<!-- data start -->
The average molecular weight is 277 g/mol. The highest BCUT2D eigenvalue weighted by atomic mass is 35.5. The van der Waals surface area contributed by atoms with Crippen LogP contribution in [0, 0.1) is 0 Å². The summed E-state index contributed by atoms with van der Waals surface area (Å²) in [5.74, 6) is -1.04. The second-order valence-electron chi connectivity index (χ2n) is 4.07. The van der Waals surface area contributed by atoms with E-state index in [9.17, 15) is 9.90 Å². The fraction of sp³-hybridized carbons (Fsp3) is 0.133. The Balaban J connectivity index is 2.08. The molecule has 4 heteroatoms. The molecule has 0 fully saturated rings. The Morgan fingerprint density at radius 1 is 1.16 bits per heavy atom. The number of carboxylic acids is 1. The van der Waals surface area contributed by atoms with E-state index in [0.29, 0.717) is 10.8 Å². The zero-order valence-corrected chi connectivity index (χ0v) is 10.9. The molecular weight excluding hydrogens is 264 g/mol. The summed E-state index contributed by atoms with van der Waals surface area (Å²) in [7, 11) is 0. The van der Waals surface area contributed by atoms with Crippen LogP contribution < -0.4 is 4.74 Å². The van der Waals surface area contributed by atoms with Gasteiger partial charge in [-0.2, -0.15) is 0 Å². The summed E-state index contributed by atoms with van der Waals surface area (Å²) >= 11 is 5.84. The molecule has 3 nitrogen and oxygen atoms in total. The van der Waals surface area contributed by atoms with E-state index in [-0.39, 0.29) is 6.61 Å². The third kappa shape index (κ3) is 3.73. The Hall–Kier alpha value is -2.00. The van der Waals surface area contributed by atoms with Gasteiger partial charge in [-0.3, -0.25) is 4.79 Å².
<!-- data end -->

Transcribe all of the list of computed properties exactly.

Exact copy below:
The average molecular weight is 277 g/mol. The highest BCUT2D eigenvalue weighted by atomic mass is 35.5. The van der Waals surface area contributed by atoms with Crippen LogP contribution in [0, 0.1) is 0 Å². The summed E-state index contributed by atoms with van der Waals surface area (Å²) in [5.74, 6) is -1.04. The second-order valence-electron chi connectivity index (χ2n) is 4.07. The van der Waals surface area contributed by atoms with E-state index in [9.17, 15) is 9.90 Å². The fraction of sp³-hybridized carbons (Fsp3) is 0.133. The Balaban J connectivity index is 2.08. The molecule has 4 heteroatoms. The molecule has 0 fully saturated rings. The Morgan fingerprint density at radius 1 is 1.16 bits per heavy atom. The number of carboxylic acids is 1. The van der Waals surface area contributed by atoms with E-state index in [0.29, 0.717) is 10.8 Å². The zero-order valence-corrected chi connectivity index (χ0v) is 10.9. The molecular weight excluding hydrogens is 264 g/mol. The summed E-state index contributed by atoms with van der Waals surface area (Å²) in [7, 11) is 0. The van der Waals surface area contributed by atoms with Crippen LogP contribution < -0.4 is 4.74 Å². The van der Waals surface area contributed by atoms with Gasteiger partial charge in [-0.2, -0.15) is 0 Å². The summed E-state index contributed by atoms with van der Waals surface area (Å²) >= 11 is 5.84. The molecule has 3 nitrogen and oxygen atoms in total. The van der Waals surface area contributed by atoms with E-state index in [-0.39, 0.29) is 6.61 Å². The third kappa shape index (κ3) is 3.73. The Hall–Kier alpha value is -2.00. The van der Waals surface area contributed by atoms with Gasteiger partial charge in [-0.3, -0.25) is 4.79 Å².